Friday, March 23, 2012

Too punishing for apples

Recently, the kids were considering the question about the acceptability of implementing extremely harsh punishments (EHPs for short) to combat crime. One of the points I asked them to think about was about how EHPs affect how people function in society.

Read: Steve Wozniak: Apple couldn't emerge in Singapore

According to Woz, the intolerance of 'bad behaviour' (wrt the perception that harsh punishment is the expected result of such) prevents people from realizing their creative potential. As a result, great talents do not arise from among our people, let alone market drivers such as Apple.

The Woz has a point. If a people works to avoid punishment, they are a people that are afraid to take chances, to experiment with new ideas, to "think different" (as was Apple's motto in 2007). Instead, it is in our interest to keep the status quo, and to achieve success by replicating the success stories of our more illustrious predecessors rather than craft success stories of our own. Sadly our best examples of successful people are bureaucrats and property tycoons. Not an apple among the lot.

By the way, it isn't just about EHPs applied legally in a top-down manner, but because that is the system the people have become used to, they apply EHPs horizontally as well. People punish each other for slights, hurts and errors because punishment is the only means of redress that they perceive is open to them. EHPs also apply internally as people punish themselves hard too, for failing to meet their own expectations.

Fear of punishment makes us give up easily, usually at the first sign of failure. Neither Rome nor Apple was built in a day, yet that's what we expect of ourselves.

We have a very safe and secure society, and that has a lot to do with our laws which promise harsh punishment for wrongdoing. But we'll just have to be content that while we live in a sheltered orchard, we'll never grow our own apples.

Thursday, March 22, 2012

Driven to austerity

Here I am looking at cars I can't afford. As it stands, what car can I afford? With the COE breaching $80k, the cost of my current ride has more than doubled what I paid for it around three years ago.

And that explains why I'm at the service centre. It's time for M2's mandatory Authority prescribed roadworthiness inspection, and I'm getting the necessary adjustments done beforehand.

So far that's already cost me pre-service inspection, car battery replacement, transport to inspection venue and inspection fees. o_0

And seeing how car prices have gone beyond the pale, I went ahead to extend my warranty for another two years. Better to pay a four-figure sum for replaceable parts now than a six-figure sum for a total replacement in a couple of years' time. Don't know if my math is sound, but I paid it anyway.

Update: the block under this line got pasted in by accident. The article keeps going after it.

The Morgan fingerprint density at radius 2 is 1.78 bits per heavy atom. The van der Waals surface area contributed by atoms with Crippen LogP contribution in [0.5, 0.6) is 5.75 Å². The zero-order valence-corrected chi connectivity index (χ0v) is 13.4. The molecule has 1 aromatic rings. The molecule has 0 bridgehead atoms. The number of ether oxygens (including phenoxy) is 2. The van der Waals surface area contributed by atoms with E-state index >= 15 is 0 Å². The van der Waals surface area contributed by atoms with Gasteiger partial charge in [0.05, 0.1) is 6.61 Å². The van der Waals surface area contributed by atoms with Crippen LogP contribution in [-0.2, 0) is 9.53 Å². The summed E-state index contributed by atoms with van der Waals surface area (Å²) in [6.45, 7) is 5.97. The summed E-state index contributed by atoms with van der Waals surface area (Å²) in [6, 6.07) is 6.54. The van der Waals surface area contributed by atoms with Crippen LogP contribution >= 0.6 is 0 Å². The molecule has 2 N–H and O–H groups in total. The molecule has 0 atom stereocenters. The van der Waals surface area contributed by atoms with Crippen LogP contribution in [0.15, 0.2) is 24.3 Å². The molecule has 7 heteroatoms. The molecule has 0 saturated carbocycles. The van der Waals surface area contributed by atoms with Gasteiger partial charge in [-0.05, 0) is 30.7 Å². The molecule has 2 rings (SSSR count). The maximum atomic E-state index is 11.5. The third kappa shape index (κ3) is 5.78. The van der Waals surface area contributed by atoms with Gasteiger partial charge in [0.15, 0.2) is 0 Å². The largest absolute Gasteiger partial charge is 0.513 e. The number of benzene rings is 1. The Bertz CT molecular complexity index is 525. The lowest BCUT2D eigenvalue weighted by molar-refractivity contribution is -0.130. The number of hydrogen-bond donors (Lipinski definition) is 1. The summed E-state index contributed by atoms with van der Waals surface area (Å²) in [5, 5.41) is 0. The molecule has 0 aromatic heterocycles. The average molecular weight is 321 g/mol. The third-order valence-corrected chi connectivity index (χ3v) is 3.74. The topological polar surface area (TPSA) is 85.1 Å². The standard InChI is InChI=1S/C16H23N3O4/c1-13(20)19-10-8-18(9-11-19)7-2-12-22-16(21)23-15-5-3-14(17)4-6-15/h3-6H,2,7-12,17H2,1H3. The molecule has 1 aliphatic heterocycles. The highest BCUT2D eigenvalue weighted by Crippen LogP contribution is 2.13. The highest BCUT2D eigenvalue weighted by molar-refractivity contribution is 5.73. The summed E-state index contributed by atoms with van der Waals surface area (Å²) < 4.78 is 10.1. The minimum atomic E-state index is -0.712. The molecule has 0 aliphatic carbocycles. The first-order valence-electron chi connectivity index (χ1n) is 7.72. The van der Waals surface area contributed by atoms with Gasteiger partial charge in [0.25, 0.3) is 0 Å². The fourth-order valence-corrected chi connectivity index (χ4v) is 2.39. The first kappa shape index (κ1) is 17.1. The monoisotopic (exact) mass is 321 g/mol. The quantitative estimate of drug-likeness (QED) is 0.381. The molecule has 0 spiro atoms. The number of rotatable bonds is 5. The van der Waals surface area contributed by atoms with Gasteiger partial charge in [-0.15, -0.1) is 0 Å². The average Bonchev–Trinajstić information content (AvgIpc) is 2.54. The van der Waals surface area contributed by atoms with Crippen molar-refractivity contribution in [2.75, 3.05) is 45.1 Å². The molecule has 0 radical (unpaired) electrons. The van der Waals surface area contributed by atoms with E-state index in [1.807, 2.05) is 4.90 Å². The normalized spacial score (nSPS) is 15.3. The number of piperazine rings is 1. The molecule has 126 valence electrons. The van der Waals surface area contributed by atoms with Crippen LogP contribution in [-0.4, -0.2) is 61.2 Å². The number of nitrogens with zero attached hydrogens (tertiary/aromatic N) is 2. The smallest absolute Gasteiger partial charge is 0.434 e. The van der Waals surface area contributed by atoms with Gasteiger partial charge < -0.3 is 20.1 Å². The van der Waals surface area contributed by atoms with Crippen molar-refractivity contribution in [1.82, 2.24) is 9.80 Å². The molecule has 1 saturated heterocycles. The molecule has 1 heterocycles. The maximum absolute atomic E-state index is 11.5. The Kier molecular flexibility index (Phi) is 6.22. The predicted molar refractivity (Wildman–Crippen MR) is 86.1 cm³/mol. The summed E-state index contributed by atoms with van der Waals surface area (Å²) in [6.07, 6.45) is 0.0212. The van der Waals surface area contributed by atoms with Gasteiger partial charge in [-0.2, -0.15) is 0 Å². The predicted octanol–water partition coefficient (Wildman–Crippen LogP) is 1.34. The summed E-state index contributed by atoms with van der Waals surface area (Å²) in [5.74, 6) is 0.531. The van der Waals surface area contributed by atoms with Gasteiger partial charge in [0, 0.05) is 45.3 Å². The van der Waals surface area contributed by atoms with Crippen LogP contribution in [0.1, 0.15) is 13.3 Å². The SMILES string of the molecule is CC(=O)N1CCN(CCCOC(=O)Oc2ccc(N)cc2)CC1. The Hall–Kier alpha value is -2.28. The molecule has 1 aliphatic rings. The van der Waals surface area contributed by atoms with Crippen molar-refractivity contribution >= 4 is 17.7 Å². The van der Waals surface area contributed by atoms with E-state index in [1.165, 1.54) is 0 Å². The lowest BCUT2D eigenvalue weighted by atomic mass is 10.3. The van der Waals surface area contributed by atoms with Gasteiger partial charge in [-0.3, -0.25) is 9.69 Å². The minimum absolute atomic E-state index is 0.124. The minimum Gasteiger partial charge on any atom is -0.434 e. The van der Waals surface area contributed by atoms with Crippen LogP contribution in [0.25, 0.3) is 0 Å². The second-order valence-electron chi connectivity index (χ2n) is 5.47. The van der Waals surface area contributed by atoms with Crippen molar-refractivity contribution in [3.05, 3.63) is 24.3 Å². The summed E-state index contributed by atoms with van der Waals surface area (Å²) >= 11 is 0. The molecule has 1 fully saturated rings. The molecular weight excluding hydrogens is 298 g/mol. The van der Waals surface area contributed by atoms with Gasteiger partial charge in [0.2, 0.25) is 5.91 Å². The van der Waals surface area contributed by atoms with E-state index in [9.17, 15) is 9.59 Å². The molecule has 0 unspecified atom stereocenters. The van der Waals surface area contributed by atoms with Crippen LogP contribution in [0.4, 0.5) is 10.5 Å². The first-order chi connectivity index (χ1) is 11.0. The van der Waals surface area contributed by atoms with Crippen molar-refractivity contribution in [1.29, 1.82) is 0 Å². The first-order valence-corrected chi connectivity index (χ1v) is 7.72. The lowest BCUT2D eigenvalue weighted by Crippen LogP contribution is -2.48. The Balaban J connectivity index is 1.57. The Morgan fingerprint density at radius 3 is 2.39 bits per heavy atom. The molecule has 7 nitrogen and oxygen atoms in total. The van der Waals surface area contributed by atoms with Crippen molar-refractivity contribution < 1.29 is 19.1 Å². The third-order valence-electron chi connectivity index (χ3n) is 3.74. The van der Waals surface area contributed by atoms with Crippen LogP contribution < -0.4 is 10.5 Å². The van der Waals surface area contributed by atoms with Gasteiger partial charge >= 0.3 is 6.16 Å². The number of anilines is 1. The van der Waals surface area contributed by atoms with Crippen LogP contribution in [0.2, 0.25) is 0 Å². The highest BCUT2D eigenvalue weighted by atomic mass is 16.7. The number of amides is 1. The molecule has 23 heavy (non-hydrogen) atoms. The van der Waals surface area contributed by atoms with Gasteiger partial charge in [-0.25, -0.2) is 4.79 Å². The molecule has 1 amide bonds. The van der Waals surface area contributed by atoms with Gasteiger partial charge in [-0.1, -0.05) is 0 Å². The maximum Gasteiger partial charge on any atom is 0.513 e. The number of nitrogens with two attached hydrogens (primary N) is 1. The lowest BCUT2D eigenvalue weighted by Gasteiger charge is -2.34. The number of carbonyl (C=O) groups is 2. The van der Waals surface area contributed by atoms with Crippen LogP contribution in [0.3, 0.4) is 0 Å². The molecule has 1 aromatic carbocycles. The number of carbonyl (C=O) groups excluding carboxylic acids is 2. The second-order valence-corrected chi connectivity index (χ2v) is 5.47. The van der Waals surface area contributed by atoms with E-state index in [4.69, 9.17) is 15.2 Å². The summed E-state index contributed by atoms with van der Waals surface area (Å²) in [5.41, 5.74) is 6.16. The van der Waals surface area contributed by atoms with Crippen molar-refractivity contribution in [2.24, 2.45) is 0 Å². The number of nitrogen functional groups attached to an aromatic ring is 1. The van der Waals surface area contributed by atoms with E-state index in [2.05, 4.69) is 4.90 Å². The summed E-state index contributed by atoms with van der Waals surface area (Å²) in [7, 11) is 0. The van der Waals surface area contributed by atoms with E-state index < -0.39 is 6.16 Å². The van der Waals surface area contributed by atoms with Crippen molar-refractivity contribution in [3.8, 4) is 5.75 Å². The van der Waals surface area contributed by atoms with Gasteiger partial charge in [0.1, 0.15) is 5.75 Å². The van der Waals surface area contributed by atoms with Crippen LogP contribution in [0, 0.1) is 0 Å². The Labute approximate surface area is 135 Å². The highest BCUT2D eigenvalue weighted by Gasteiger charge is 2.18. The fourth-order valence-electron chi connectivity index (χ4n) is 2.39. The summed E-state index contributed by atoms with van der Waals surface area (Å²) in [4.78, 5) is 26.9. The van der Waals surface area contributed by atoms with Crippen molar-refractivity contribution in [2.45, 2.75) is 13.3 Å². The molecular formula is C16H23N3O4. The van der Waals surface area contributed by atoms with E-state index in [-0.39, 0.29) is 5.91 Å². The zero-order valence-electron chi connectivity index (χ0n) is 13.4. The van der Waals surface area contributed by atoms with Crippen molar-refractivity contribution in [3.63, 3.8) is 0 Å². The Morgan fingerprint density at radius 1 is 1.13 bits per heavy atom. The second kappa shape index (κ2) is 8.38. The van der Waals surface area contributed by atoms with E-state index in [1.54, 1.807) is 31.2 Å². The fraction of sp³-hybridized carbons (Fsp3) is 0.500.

And that's not all: another four-figure sum is due on renewing auto insurance for this year, and that's even before they let me pay my road tax.

Looks like another austerity drive is on the cards...

Sunday, March 18, 2012

Tea to lose your head over

Special occasion! The 'A' stands for 'Antoinette', as in Marie 'Let them eat cake'. It's a little place just off Lavender Street. Ambiance is cosy and intimate, with small tables for an afternoon of sipping tea and picking at pastries.

 But since it's more than tea and cakes we're looking for, we start with the salad Antoinette. There's so much crab meat in here it feels sinful not to have to crack through crabshell to get at it.

My beef bourguignon. So tender and so full of cow fat! It could have clogged my arteries there and then, and I would have had a heart attack and died, and gone straight to heaven. Fortunately, I survived to counter-attack...

what remained of June's crepe Florentine. The pancake, ham and egg it was almost like having breakfast all over again. So good.

La piece de resistance, this beautiful jewel of a cake known as... Antoinette! Looks like it's solidly encased in a shiny hard candy shell, but that's just the glazing. It actually has an amazingly soft, mousse-like texture surrounding a slightly harder core of chocolate. The strange blob on top is a jelly capsule containing a sweet berry jam. Still, the entire confection was perfect; not too sweet; and this one tiny thing was sufficient dessert between the two of us. Earl grey d'Antoinette (what else?) a very easy-going tea to wash it all down.

Mmm... satisfaction to the max. :)